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Despite Pandemic, Greenhouse Gas Emissions Increased in 2020

  • Despite coronavirus lockdowns, greenhouse gas concentrations hit a record last year.

    Despite coronavirus lockdowns, greenhouse gas concentrations hit a record last year. | Photo: Twitter/@eha_news

Published 25 October 2021
Opinion

The volume of heat-trapping gases in the Earth's atmosphere reached a new record high in 2020, with an annual growth rate higher than the average for the 2011-2020 period, warns the World Meteorological Organization (WMO) in its most recent bulletin. The WMO warns that the trend continues in 2021 and that we are far off the path of the Paris Agreement.

The concentration of carbon dioxide (CO2), the most important greenhouse gas, reached 413.2 parts per million (ppm) in 2020 and was 149% above pre-industrial levels.

"The amount of CO2 in the atmosphere surpassed the 400 ppm milestone in 2015. And just five years later, we exceeded 413 ppm. This is not just a chemical formula and a few figures on a graph. It carries major negative implications for our daily lives and well-being, for the state of our planet and for the future of our children and grandchildren," said WMO Secretary-General Professor Petteri Taalas.

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The organization warns that if emissions are not curbed, global temperatures will continue to rise. Carbon dioxide is a long-lived gas and, therefore, the temperature level we are currently observing will persist for several decades, even if emissions are rapidly reduced to net zero.

Suppose we add global warming to this situation. In that case, the end result will be a proliferation of extreme weather events such as heatwaves, heavy rainfall, melting ice masses, rising sea levels and ocean acidification, which will have far-reaching socio-economic repercussions.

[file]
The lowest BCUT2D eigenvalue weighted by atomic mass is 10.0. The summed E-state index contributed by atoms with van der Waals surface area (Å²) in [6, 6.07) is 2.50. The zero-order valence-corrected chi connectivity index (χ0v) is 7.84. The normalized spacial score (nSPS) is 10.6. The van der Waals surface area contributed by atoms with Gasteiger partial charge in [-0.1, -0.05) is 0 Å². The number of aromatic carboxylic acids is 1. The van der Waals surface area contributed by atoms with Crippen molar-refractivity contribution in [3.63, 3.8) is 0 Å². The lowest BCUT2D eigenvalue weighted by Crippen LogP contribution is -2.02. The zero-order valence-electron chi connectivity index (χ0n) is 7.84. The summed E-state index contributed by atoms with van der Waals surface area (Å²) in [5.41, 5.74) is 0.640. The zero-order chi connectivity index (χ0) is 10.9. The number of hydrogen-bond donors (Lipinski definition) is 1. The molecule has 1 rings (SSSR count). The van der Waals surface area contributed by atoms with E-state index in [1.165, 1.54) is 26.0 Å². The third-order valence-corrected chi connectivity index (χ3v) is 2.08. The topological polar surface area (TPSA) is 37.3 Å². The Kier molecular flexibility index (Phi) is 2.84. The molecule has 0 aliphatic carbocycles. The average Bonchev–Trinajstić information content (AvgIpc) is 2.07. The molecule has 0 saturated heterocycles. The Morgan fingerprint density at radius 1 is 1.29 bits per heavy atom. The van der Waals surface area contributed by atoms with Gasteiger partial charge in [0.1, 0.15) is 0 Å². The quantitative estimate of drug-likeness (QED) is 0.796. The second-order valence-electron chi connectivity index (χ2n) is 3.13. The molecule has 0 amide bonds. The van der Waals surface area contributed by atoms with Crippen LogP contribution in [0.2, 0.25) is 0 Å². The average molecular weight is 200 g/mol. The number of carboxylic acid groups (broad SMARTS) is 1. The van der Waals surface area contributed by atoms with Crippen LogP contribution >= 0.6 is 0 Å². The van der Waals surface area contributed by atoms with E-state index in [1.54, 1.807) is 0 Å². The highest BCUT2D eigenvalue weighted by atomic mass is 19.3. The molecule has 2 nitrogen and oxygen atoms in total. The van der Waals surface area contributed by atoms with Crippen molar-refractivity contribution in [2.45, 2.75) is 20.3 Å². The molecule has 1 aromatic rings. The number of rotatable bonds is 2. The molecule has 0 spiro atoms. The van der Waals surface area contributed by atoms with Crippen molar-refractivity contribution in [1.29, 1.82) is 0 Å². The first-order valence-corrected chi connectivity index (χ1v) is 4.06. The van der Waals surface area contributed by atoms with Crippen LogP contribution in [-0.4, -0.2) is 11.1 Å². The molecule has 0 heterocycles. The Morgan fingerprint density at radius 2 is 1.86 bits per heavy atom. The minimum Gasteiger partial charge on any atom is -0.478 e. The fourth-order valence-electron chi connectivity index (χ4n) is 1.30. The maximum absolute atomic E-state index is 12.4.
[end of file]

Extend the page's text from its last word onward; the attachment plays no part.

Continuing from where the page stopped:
Approximately half of the CO2 currently emitted by human activities remains in the atmosphere, while the oceans and terrestrial ecosystems absorb the other half.

The bulletin warns of the possibility that, in the future, the oceans and terrestrial ecosystems could lose their effectiveness as CO2 sinks, their capacity to absorb the gas and to act as regulators that prevent further temperature increases.

At the same time, the WMO pointed out, concentrations of other gases such as methane (CH4) and nitrous oxide (N2O) were equivalent in 2020, respectively, to 262% and 123% of the levels in 1750, the year chosen to represent the moment when human activity began to alter the Earth's natural balance.

The economic slowdown caused by COVID-19 had no apparent effect on atmospheric levels of greenhouse gases or their rates of increase. However, there was a transient decline in new emissions, according to the WMO.

Taalas stressed that the bulletin sends a strong scientific message to negotiators attending the 26th session of the Conference of the Parties (COP26) to the United Nations Framework Convention on Climate Change.

"If the current rate of increase in greenhouse gas concentrations continues, the temperature increase at the end of this century will far exceed the target set under the Paris Agreement to limit global warming to 1.5 to 2 °C above pre-industrial levels. We are way off track," he said.

"The last time the Earth recorded a comparable concentration of CO2 was between three and five million years ago. At that time, the temperature was 2 to 3 °C higher, and the sea level was 10 to 20 meters higher than it is today, but there were not 7.8 billion people on the planet then," he added.

The scientist said that, although many countries are setting their goals to achieve carbon neutrality and that major commitments in this regard are expected during COP26, it is necessary to transform these ambitions into actions that have an impact on the gases that cause climate change.

"We must transform our industrial, energy and transport systems and our entire way of life. The changes needed are affordable economically and technically feasible. There is no time to lose," he emphasized.

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